Spoiler alert! Do not read further if you haven't watched the season premiere of The X-Files.
The first episode of The X-Files' reboot ended with a familiar sentiment—and a familiar face.
"We have a small problem: They've reopened the X-Files," the Cigarette-Smoking Man (William B. Davis) tells an associate.
And though the X-Files were reopened (and shut back down) multiple times during the franchise's 22-plus years, when viewers last saw the Smoking Man he was very much presumed dead. After multiple fake deaths, CSM's hideaway was bombed in the 2002 series finale—not only was he engulfed in flames, but his skin was shown burning off his face until his skull was exposed.
“I thought it was final [in the series finale]," Davis laughs. "Oh, yeah. But I thought it was final for every death.”
In many ways, it's hard to fathom The X-Files without Cigarette-Smoking Man. He first appeared in the pilot (in the final scene of that episode, too), remaining a mysterious force in the early years. As the series went along, it was revealed that he, along with the members of the Syndicate—a shadow organization consisting of powerful figures—worked to keep Mulder (David Duchovny) and Scully (Gillian Anderson) in the dark about the overarching government conspiracy, aliens and various X-Files-related things. And to make things even more complicated, it was revealed later in the series that he's also Mulder's biological father.
But given how CSM appeared to die in the original series finale, Davis was understandably skeptical about his return. “‘How have you managed this? What would the function of the character be?’” he recalls asking. "[But] I was delighted to be involved. One doesn’t get to play a villain of that sort, that often…a character with that desperation and fearsome commitment to what he needs to do. That ruthlessness, I guess. So it connected with me.”
Originally, Davis' return was intended to be kept quiet, but it didn't last long. Davis quickly became part of the promotional material, and the only level of secrecy was his name not appearing in the episode, titled "My Struggle," until the end credits. "I know [series creator] Chris [Carter] has been kind of convoluted about it, because he was trying to keep me secret," Davis says. "And then all of a sudden, I’m in the publicity. We didn’t do any billing of me in the first episode, and we talked about that, because we didn’t want [fans] to anticipate my being there.”
As for what CSM is up to this time, Davis is mum. “Be patient," he says. "It will reveal itself. But it doesn’t really until Episode 6.”
While he tees up his top-secret plan, Mulder (David Duchovny) and Scully (Gillian Anderson) are now set to start back on the X-Files. Scully, notably, had been reluctant to return to that world in the 2008 film, I Want to Believe, but with the reveal in the premiere that she has alien DNA, things have shifted. “She must be willing to a certain degree, because she shows up," Anderson notes. "But I’m not sure we really deal with that [reluctance], really. We don’t show her process of deciding she’s going to do it again other than that moment you see in the first episode.”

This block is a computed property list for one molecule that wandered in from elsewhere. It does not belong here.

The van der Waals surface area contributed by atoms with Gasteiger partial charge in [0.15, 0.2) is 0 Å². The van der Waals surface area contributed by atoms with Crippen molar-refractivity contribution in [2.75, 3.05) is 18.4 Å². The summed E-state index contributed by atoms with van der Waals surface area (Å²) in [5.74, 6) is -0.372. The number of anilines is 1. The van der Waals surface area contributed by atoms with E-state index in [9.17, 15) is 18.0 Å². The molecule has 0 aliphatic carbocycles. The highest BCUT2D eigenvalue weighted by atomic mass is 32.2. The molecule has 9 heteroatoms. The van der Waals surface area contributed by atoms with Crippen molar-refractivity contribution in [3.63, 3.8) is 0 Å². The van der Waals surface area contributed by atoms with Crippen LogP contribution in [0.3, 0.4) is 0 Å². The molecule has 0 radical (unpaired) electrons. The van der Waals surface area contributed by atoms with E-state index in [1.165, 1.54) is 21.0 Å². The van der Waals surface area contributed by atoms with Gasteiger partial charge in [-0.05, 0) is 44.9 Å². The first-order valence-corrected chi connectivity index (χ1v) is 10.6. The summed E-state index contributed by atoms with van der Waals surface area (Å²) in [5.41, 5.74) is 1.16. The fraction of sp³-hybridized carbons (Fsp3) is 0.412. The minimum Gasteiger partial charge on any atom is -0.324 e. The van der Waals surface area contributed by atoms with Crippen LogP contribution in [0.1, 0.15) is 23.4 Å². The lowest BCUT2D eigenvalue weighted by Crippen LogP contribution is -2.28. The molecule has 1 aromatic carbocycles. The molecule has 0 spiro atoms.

And though Scully was the skeptic for much of the original show's run, she also saw—and experienced—a number of things which shaped her. So while she won't be as open to the supernatural ideas as Mulder tends to be, Carter acknowledges she isn't in quite as much denial about what's going on.
“She’s seen too much," Carter says. "There are certain things she can’t deny—the implant—and certain things that have happened to her which make her believe in a conspiracy; she’s still not sure exactly what to think of that."
“It’s really sort of a feel thing [of how skeptical she should be]," he continues. "Because it’s in my DNA, I have an instinct for how she would react to anything, in any situation. But I think all the writers do, to an extent. No one ever imagined the show would go nine years, 202 episodes. When you have a skeptic and a believer, they’re going to change over time.”
One of the things that will challenge both Mulder and Scully in the second hour of the revival (airing in its normal Monday at 8/7c slot on Fox) is their son, William. Though the former couple has settled into a comfortable work rapport, the grief over losing their son—Scully gave William up for adoption when he was a baby to protect him—rears its head while they're working a case.
“It’s a big part of the emotional arcs for these characters," Carter says. "We learn how they feel in ways we haven’t seen before. What’s interesting is the passage of time, their feelings have changed; they’ve grown and deepened.”
The loss is a different one for Mulder: he was only able to be with his son for a few days of his life. Mulder's life was quickly in danger and he had to flee to keep Scully and their child safe. (Which coincided with Duchovny leaving the Fox series after the eighth season.)
“It’s more of a storyline that was played through Gillian’s character this year," Duchovny allows. "There was a lot of focus from her character on the William stuff, and I think as her partner, ex-partner, the father—maybe, who knows?—of the child, I’m sympathetic and in pain as well, but it was more of a story for Scully.”
“She’s emotional," Anderson adds. "There’s a lot of thoughts and feelings and conversations about it—the choices that they have made, and the impact that has on their lives today. It’s a big theme.”